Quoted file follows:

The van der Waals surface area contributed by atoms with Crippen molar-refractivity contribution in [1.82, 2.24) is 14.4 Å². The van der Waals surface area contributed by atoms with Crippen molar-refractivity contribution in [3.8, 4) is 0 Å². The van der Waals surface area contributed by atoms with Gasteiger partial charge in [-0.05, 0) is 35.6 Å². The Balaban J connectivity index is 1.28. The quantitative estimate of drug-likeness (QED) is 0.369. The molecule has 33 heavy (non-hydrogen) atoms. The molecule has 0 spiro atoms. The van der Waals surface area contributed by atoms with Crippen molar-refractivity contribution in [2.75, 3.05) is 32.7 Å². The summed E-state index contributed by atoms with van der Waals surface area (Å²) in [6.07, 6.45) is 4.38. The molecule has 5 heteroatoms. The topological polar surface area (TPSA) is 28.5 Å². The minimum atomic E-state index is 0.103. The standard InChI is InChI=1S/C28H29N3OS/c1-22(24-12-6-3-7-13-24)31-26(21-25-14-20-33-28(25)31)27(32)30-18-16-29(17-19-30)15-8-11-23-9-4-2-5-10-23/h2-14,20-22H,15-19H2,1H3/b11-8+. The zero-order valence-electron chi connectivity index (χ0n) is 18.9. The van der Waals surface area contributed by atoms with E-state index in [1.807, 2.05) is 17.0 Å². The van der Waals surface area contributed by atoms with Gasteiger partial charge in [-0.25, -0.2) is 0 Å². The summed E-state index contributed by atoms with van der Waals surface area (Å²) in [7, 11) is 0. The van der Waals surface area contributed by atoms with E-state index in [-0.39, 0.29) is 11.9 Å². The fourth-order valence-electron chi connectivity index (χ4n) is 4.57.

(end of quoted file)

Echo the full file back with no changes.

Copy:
The van der Waals surface area contributed by atoms with Crippen molar-refractivity contribution in [1.82, 2.24) is 14.4 Å². The van der Waals surface area contributed by atoms with Crippen molar-refractivity contribution in [3.8, 4) is 0 Å². The van der Waals surface area contributed by atoms with Gasteiger partial charge in [-0.05, 0) is 35.6 Å². The Balaban J connectivity index is 1.28. The quantitative estimate of drug-likeness (QED) is 0.369. The molecule has 33 heavy (non-hydrogen) atoms. The molecule has 0 spiro atoms. The van der Waals surface area contributed by atoms with Crippen molar-refractivity contribution in [2.75, 3.05) is 32.7 Å². The summed E-state index contributed by atoms with van der Waals surface area (Å²) in [6.07, 6.45) is 4.38. The molecule has 5 heteroatoms. The topological polar surface area (TPSA) is 28.5 Å². The minimum atomic E-state index is 0.103. The standard InChI is InChI=1S/C28H29N3OS/c1-22(24-12-6-3-7-13-24)31-26(21-25-14-20-33-28(25)31)27(32)30-18-16-29(17-19-30)15-8-11-23-9-4-2-5-10-23/h2-14,20-22H,15-19H2,1H3/b11-8+. The zero-order valence-electron chi connectivity index (χ0n) is 18.9. The van der Waals surface area contributed by atoms with E-state index in [1.807, 2.05) is 17.0 Å². The van der Waals surface area contributed by atoms with Gasteiger partial charge in [-0.25, -0.2) is 0 Å². The summed E-state index contributed by atoms with van der Waals surface area (Å²) in [7, 11) is 0. The van der Waals surface area contributed by atoms with E-state index in [-0.39, 0.29) is 11.9 Å². The fourth-order valence-electron chi connectivity index (χ4n) is 4.57.